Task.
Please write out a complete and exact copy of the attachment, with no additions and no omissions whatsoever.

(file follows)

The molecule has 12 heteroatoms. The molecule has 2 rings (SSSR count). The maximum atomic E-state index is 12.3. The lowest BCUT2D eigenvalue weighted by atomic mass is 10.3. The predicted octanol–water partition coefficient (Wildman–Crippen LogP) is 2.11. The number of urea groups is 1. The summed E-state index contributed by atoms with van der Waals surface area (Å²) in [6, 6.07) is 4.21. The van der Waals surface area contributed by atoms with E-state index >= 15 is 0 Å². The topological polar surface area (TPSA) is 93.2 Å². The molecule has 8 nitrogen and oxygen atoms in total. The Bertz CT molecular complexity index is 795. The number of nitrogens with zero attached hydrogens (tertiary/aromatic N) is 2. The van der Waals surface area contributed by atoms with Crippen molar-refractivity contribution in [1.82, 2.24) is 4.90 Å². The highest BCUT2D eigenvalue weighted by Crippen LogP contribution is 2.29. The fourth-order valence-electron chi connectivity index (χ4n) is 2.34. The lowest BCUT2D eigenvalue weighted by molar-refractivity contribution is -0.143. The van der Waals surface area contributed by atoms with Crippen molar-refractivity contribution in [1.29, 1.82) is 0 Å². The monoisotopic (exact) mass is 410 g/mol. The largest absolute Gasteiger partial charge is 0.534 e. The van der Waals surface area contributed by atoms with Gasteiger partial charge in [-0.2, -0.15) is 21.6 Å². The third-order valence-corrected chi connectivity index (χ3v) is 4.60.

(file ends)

The molecule has 12 heteroatoms. The molecule has 2 rings (SSSR count). The maximum atomic E-state index is 12.3. The lowest BCUT2D eigenvalue weighted by atomic mass is 10.3. The predicted octanol–water partition coefficient (Wildman–Crippen LogP) is 2.11. The number of urea groups is 1. The summed E-state index contributed by atoms with van der Waals surface area (Å²) in [6, 6.07) is 4.21. The van der Waals surface area contributed by atoms with E-state index >= 15 is 0 Å². The topological polar surface area (TPSA) is 93.2 Å². The molecule has 8 nitrogen and oxygen atoms in total. The Bertz CT molecular complexity index is 795. The number of nitrogens with zero attached hydrogens (tertiary/aromatic N) is 2. The van der Waals surface area contributed by atoms with Crippen molar-refractivity contribution in [1.82, 2.24) is 4.90 Å². The highest BCUT2D eigenvalue weighted by Crippen LogP contribution is 2.29. The fourth-order valence-electron chi connectivity index (χ4n) is 2.34. The lowest BCUT2D eigenvalue weighted by molar-refractivity contribution is -0.143. The van der Waals surface area contributed by atoms with Crippen molar-refractivity contribution in [1.29, 1.82) is 0 Å². The monoisotopic (exact) mass is 410 g/mol. The largest absolute Gasteiger partial charge is 0.534 e. The van der Waals surface area contributed by atoms with Gasteiger partial charge in [-0.2, -0.15) is 21.6 Å². The third-order valence-corrected chi connectivity index (χ3v) is 4.60.